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HF Foods Group Resolves Books And Records And Internal Controls Matter


The Foreign Corrupt Practices Act has always been a law much broader than its name suggests.

Sure, the FCPA contains anti-bribery provisions which concern foreign bribery.

Sure, the FCPA’s books and records and internal controls provisions can be implicated in foreign bribery schemes.

However, the fact remains that most FCPA enforcement actions (that is enforcement actions that charge or find violations of the FCPA’s books and records and internal controls provisions) have nothing to do with foreign bribery. For lack of a better term, these enforcement actions have longed been called non-FCPA, FCPA enforcement actions by this site.

The latest example concerns HF Foods Group Inc., a Nevada-based food service distributor to Asian restaurants in the United States.

In summary fashion, this SEC administrative order finds:

“These proceedings concern violations of the antifraud and other provisions of the federal securities laws by Respondent HF Foods, a Nevada-based food service distributor to Asian restaurants in the United States, resulting from materially false and misleading disclosures and other fraudulent conduct implemented by its former Chairman and CEO Zhou Min Ni and former CFO Jian Ming “Jonathan” Ni.

From August 2018 through 2020, Zhou Min Ni, with the assistance of Jonathan Ni, misappropriated approximately $3.4 million from HF Foods, through related party transactions and otherwise, for the benefit of himself and his family, including to purchase and maintain a stable of luxury vehicles for the personal use of Zhou Min Ni and his family. Additionally, in anticipation of a 2018 reverse merger between a predecessor entity to HF Foods and a special purpose acquisition company (“SPAC”), Zhou Min Ni and Jonathan Ni schemed to remove $7.4 million of liabilities from the predecessor company’s books by creating a fictitious line of credit in the name of a purported supplier to conceal future repayments on the liabilities. After the reverse merger, pursuant to which HF Foods became a public company, HF Foods converted the line of credit into promissory notes to continue concealing the fraudulent conduct.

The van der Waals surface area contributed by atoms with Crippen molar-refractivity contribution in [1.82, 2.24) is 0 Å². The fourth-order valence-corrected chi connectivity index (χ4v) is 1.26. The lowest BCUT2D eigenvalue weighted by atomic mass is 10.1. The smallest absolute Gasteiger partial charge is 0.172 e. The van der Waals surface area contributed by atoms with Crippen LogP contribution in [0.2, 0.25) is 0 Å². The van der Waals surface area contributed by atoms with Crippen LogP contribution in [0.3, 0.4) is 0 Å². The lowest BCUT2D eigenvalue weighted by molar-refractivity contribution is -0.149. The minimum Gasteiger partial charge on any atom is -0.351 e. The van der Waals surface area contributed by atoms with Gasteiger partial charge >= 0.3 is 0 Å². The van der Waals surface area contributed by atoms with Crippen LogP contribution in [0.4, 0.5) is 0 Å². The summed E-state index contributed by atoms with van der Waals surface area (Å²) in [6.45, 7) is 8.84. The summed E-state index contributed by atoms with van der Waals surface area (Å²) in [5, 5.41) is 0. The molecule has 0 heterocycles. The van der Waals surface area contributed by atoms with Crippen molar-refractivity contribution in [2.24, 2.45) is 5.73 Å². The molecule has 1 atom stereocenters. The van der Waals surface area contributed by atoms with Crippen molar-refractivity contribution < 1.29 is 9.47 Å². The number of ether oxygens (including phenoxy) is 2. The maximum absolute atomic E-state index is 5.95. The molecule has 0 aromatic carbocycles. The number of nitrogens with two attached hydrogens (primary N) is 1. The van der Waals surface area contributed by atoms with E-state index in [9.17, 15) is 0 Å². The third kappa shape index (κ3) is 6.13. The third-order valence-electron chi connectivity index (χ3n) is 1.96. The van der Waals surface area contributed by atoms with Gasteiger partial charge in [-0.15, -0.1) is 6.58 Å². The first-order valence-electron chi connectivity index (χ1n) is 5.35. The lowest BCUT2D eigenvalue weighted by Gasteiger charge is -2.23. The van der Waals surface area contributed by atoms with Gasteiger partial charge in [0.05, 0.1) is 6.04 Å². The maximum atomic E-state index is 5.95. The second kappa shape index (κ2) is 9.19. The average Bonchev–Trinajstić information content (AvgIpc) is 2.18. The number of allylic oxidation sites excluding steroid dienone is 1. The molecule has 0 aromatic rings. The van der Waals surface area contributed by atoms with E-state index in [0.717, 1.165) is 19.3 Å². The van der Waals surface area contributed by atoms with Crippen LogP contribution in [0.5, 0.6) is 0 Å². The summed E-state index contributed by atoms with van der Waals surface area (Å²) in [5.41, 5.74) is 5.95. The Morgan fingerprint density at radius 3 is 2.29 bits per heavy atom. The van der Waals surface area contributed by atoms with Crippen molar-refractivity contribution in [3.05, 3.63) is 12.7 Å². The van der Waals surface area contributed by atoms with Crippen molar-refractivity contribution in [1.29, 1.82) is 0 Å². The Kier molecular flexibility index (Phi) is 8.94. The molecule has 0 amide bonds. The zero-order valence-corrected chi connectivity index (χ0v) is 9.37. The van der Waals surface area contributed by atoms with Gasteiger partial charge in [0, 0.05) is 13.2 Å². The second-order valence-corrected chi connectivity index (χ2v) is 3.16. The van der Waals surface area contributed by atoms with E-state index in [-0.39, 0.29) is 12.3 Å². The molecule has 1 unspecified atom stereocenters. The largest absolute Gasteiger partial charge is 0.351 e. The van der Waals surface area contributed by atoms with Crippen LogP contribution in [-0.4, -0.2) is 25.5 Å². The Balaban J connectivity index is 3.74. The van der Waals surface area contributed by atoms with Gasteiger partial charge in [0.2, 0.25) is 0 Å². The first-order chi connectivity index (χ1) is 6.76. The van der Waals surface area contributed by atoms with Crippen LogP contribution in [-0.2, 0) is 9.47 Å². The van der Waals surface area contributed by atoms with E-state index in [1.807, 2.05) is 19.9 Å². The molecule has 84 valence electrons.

As a result of the above misconduct, from 2018 to 2020, HF Foods’s public filings contained both materially inaccurate financial statements and other false and misleading statements, including materially false statements regarding related party transactions and executive compensation. Zhou Min Ni, as Chairman and CEO of HF Foods, and Jonathan Ni, as CFO of HF Foods, reviewed and signed filings by HF Foods containing materially false and misleading statements.

In 2023, after an internal investigation conducted by a Special Investigation Committee of the Board of Directors (“SIC”), HF Foods announced a restatement of financial statements for fiscal years 2019 and 2020. The company further announced that it had determined, based on factual findings made by the SIC, among other things: certain advances to related parties, including payments for luxury cars, did not occur in the normal course of business, and certain payments should have been counted as compensation for the CEO; the purported supplier to which HF Foods extended a line of credit was not a supplier to HF Foods and there is no evidence that funds from the line of credit were provided to the purported supplier (contrary to what had been represented to the public); and payments to another related party were not commensurate with the services provided.”

Based on the above, the SEC found that HF Foods violated, among other things, the FCPA’s books and records and internal controls provisions.

Without admitting or denying the SEC’s findings, HF Foods consented to a cease-and-desist order and agreed to pay a $3.9 million civil penalty. (See here for the SEC release).

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